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The assembly manufacturing process, including solder flux, has a large impact on the success of final product quality.

A Practical Guide to Solder Flux

The assembly manufacturing process, including solder flux, has a large impact on the success of final product quality.

By Ian Beavers  |  August 3, 2022

The assembly manufacturing process, including solder flux, has a large impact on the success of final product quality. A robust surface mount assembly maintains high reliability over the life of the product, and the soldering process and type of flux used are key contributing factors to surface mount technology (SMT) assembly success. Let’s review how to use flux during soldering and how to decide which technology and contract manufacturing (CM) partner to choose.

Chip circuit board soldering

Soldering is the primary technique used within electronics manufacturing to electrically attach components to a printed circuit board (PCB). Soldering involves melting metal conductive material across masked metal pads. This forms electrical connections between the PCB and components called solder joints.

checkpoint
Checkpoint

Flux methods need tight process control to ensure they work as intended without compromising soldering joint integrity.

Checkpoint flux methods

The soldering process requires a special type of agent called flux. The physical properties of solder flux can vary significantly from type to type. Flux removes oxides that form as metal gets exposed to air; oxides prevent the formation of good solder joints between the two oxidized metals.

What is Solder Flux?

Soldering, the process of attaching electronic components to a printed circuit board (PCB), is a fundamental step in electronics manufacturing. To achieve a strong, reliable bond, a special chemical agent called solder flux is required. But what exactly is solder flux and what role does it play?

Simply put, solder flux is a powerful cleaning agent that removes impurities and oxidation from the surface of the PCB and component metal pins prior to soldering. This is essential for achieving a proper solder joint and preventing corrosion between the two metals.

Without proper flux cleaning, the solder won't properly adhere to the components or the PCB, leading to weak and unreliable joints. But choosing the right type of flux and application method is equally important to ensure a high-quality, long-lasting bond.

What Does Solder Flux Do?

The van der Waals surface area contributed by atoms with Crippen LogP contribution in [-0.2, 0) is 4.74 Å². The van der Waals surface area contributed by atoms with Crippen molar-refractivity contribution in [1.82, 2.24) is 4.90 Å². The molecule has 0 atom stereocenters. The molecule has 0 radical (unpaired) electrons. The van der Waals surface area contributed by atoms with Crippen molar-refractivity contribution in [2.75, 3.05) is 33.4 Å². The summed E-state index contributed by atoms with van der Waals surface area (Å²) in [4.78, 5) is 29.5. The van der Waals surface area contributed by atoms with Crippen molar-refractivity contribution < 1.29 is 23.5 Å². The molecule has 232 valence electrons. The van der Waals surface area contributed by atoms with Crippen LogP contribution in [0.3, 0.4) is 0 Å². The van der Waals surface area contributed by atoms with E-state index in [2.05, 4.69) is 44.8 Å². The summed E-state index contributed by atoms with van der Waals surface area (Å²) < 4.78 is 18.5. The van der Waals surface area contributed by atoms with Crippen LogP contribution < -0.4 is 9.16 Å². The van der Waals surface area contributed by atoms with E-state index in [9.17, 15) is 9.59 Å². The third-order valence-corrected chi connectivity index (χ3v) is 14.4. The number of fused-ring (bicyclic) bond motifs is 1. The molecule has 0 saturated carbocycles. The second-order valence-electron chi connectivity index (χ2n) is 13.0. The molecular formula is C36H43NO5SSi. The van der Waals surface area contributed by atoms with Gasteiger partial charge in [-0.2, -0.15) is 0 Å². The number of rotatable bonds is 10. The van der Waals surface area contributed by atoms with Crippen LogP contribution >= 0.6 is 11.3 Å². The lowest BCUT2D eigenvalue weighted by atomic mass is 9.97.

Flux for soldering

Flux is critical in the creation of solder joint formation. During the soldering process, metallic impurities from both the solder and PCB fabrication can be present. Flux is used to eliminate these impurities from the PCB soldering surface, as well as to remove any oxides from the exposed metal surfaces.

After cleaning, flux presents a clean surface for a high-integrity solder joint. Once the flux has cleaned the surfaces, it prepares a clean area for a strong solder joint. However, after the soldering process is complete, the leftover residue needs to be cleaned through a final step. The specific cleaning method will depend on the type of flux used.

Flux is a mixture of an activating chemical and a base material. It is the activator that removes oxides from metal and promotes better solder wetting. Depending upon the final system use application, different types of flux types may lend to a more successful manufacturing outcome.

Flux Application Methods

Flux is often applied in one of these three methods. Each category has different chemical properties based upon component and board soldering requirements.

Flux application methods
  • Wave Soldering: Wave solder flux composition includes many solvents. Flux gets sprayed onto the PCB before the solder wave. The flux cleans the components and removes oxidation. Depending upon the prior manufacturing steps, the PCB may need pre-cleaning.
  • Solder Reflow: Solder paste screened onto the PCB only targets the intended metal pads for connection to components. The paste holds the parts in place for a short duration until the oven heat causes the solder paste to reflow and adheres between the PCB and the component leads. Solder reflow cleans metal surfaces while the sticky flux prevents more oxidation. This type of paste flux contains additives to improve solder flow as it melts.
  • Selective Solder: In this case, the flux targets specific areas of the PCB through a spray application or a precise drop jet process.

Cleaning Different Flux Types

Fluxes can have corrosive properties; if residue remains, it can affect board performance months or years later. Don’t forget to clean the solder flux off circuit boards.

There are three primary flux types that have different manufacturing processes and cleaning requirements: